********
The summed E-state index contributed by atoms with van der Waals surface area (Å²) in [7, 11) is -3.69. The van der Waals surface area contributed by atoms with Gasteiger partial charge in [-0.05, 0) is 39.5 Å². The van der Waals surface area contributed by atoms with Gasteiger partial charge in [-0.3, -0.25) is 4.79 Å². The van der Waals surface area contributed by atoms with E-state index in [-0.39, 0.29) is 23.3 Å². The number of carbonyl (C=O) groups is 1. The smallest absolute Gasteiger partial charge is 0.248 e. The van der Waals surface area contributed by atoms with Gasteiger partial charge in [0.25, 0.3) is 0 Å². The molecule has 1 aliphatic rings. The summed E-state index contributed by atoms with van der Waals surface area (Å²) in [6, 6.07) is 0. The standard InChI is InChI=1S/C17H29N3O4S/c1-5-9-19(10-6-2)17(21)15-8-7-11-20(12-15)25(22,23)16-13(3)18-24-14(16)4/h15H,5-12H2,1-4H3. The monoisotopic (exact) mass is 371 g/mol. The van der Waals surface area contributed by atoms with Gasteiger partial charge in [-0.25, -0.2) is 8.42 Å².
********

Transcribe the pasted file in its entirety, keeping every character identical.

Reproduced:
The summed E-state index contributed by atoms with van der Waals surface area (Å²) in [7, 11) is -3.69. The van der Waals surface area contributed by atoms with Gasteiger partial charge in [-0.05, 0) is 39.5 Å². The van der Waals surface area contributed by atoms with Gasteiger partial charge in [-0.3, -0.25) is 4.79 Å². The van der Waals surface area contributed by atoms with E-state index in [-0.39, 0.29) is 23.3 Å². The number of carbonyl (C=O) groups is 1. The smallest absolute Gasteiger partial charge is 0.248 e. The van der Waals surface area contributed by atoms with Gasteiger partial charge in [0.25, 0.3) is 0 Å². The molecule has 1 aliphatic rings. The summed E-state index contributed by atoms with van der Waals surface area (Å²) in [6, 6.07) is 0. The standard InChI is InChI=1S/C17H29N3O4S/c1-5-9-19(10-6-2)17(21)15-8-7-11-20(12-15)25(22,23)16-13(3)18-24-14(16)4/h15H,5-12H2,1-4H3. The monoisotopic (exact) mass is 371 g/mol. The van der Waals surface area contributed by atoms with Gasteiger partial charge in [-0.25, -0.2) is 8.42 Å².